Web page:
I’ve been reading a lot less fiction these days. Books about reality have gotten more interesting. Or maybe my tastes have changed as I’ve gotten older. Or maybe the world has gotten scary enough that we don’t need horror novels to give us a thrill any more. In fact, the sorts of fiction that always fascinated me in the past have, today, come true.
Today’s Internet, with its MMORPGs and virtual economies and cyber-warfare, is more strange and fascinating than anything William Gibson predicted in the 1980s. If you disagree, you know nothing about piloting predator drones from halfway around the world.
Likewise, the heroes and villains of cyberspace show complexities and transformations that a novelist would be hard-pressed to invent. It’s strange to find yourself rooting for an identity fraudster even as he’s draining your accounts.
Let’s think about the other side of the speculative-fiction spectrum: Fantasy. You’ve got knights, you’ve got pirates, you’ve got wizards. All right, fine. But how many of those pooftas could actually found a colony in a nation of “savages?” And how many novels could convey the desperate tragedy involved in such a triumph?
The Wordy Shipmates does a nice job, too, of treating with the complex and gloomy world-view of Massachusetts Bay Colony’s Puritans. And for such gloomy subjects, they’re treated with a great deal of humor.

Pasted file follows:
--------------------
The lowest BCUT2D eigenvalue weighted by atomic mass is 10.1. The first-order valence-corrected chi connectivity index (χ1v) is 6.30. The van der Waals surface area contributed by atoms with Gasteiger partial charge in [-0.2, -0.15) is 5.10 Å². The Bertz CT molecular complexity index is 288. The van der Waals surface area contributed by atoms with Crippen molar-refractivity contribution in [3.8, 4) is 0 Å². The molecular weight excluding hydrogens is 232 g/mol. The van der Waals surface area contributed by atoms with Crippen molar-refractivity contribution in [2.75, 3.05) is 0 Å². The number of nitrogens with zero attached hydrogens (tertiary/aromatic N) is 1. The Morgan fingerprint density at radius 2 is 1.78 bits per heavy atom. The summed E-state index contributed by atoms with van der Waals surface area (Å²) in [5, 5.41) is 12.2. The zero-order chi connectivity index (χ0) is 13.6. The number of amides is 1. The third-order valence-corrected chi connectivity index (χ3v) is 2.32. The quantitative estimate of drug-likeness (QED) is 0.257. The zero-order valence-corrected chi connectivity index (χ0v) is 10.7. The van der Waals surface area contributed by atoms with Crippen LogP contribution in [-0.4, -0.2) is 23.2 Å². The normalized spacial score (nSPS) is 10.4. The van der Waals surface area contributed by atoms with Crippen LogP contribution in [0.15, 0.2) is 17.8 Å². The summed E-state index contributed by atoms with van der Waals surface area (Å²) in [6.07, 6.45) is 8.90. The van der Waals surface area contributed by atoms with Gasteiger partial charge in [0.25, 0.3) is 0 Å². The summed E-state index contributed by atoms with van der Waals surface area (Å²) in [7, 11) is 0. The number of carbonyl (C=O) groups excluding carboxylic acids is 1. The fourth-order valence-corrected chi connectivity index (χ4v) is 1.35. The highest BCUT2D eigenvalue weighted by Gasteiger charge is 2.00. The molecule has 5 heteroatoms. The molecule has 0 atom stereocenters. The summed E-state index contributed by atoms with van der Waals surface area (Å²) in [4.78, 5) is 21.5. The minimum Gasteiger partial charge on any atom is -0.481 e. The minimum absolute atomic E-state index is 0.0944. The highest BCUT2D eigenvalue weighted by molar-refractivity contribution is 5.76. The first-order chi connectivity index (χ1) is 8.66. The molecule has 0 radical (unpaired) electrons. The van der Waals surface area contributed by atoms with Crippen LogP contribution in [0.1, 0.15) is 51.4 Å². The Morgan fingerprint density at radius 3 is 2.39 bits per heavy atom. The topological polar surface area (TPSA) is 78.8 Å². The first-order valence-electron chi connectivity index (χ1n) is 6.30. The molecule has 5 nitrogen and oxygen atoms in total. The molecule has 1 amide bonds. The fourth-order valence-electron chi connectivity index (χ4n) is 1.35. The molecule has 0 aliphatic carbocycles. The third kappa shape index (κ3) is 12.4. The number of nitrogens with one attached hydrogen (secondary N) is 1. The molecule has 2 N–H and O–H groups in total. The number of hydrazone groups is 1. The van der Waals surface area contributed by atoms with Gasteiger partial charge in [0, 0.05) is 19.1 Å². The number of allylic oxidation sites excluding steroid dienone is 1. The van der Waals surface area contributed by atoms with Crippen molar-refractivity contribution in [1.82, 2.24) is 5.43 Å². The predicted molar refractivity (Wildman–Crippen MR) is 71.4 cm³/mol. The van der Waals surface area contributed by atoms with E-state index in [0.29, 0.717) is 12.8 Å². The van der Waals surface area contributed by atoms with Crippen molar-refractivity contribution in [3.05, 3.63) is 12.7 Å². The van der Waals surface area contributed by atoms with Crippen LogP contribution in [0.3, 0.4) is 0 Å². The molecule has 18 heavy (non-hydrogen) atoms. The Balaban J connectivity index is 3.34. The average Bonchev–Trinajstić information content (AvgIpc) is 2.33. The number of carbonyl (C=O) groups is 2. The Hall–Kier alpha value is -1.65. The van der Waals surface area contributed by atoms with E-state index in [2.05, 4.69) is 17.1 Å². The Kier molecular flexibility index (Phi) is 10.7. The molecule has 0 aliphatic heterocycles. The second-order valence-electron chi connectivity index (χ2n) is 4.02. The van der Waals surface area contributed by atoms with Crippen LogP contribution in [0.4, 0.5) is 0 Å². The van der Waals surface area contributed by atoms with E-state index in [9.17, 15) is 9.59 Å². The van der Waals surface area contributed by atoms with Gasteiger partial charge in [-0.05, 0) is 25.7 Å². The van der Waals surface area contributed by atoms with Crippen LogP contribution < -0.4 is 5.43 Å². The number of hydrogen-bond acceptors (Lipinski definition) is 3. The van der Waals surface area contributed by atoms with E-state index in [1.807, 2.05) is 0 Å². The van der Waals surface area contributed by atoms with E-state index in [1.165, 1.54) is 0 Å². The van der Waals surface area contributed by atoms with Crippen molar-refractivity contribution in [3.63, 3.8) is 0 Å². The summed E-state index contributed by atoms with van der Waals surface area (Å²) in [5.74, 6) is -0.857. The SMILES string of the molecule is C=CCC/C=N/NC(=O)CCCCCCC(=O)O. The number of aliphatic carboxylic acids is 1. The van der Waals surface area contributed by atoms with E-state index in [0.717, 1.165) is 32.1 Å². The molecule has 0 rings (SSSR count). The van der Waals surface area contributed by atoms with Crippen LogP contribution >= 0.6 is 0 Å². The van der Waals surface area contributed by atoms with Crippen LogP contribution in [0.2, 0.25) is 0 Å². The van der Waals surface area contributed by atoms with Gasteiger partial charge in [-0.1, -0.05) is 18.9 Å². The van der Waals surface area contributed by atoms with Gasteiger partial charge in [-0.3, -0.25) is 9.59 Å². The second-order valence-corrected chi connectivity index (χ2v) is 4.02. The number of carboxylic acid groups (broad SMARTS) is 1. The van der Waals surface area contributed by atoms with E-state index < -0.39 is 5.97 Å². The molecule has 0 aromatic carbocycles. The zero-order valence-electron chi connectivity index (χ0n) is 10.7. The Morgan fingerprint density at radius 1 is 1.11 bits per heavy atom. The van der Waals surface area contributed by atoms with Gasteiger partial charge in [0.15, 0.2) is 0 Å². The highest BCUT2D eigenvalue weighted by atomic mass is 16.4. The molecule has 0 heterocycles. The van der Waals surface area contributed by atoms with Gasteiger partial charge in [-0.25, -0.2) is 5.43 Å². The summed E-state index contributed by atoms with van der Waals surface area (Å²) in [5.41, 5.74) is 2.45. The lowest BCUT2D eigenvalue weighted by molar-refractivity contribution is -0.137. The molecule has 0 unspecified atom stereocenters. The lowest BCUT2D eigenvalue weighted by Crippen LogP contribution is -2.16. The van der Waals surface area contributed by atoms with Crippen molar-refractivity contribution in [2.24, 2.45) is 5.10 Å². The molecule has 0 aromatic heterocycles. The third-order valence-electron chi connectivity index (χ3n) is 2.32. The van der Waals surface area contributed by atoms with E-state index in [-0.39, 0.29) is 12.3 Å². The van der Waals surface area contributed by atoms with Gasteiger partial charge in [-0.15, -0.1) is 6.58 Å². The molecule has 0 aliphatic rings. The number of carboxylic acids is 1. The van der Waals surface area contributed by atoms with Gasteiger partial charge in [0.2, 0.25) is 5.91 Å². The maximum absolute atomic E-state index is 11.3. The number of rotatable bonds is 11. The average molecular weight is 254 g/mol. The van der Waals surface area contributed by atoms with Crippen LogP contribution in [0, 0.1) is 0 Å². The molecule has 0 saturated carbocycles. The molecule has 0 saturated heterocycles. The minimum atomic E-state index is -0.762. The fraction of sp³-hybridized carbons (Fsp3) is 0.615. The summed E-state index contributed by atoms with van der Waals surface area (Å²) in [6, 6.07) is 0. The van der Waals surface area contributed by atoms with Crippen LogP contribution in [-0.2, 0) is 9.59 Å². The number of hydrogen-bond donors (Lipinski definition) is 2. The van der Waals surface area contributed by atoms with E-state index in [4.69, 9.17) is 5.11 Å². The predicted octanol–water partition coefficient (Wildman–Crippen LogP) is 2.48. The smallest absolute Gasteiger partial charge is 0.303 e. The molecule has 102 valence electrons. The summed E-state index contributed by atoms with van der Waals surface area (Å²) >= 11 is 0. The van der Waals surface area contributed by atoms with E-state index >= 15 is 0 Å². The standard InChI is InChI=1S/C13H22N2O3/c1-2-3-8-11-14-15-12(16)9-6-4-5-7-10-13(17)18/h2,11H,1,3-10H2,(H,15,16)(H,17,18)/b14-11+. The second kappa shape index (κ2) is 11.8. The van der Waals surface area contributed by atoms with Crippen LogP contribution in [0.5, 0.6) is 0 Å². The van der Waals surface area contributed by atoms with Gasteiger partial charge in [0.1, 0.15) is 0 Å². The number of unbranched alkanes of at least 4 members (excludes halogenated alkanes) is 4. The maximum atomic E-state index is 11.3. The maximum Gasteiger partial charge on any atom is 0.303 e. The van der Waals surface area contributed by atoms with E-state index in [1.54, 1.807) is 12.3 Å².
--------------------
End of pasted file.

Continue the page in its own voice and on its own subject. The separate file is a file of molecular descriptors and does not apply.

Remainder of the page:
Here’s something that gets at the darker side of one of our newly beloved (or loathed—pick your side) folk-heroes:
Julian Assange—who knew he could be a real dick to his friends? Well, his friends know, apparently. But that hair, that style, that reckless abandon…I’m still inclined to like him, even if I wouldn’t invite him to my house.
All right, let’s finish this survey off with an optimist who thinks the future is going to be indistinguishable from magic.
No, not Arthur Clarke, who actually coined that term, but a real live physicist who starts his book by saying we can find hints about the future by talking to real scientists instead of science fiction writers, and then cites Vernor Vinge regarding artificial intelligence and Isaac Asimov on robots, and winds it all up with potential doorways into parallel universes.
All of this has me wondering. Do we really need to escape into fantasy and the supernatural to tell meaningful stories and to entertain? Is there not enough wonder in the real world to enchant the reader? Or is it, perhaps, that the real world is so overwhelmingly wondrous (not to mention monstrous) that "nonfiction" fulfills the role even better? Wired and Scientific American seem to contain more miracles than the average mind can comprehend, and the newsstand prints more drama and conflict than you can get out of a season of high-octane TV.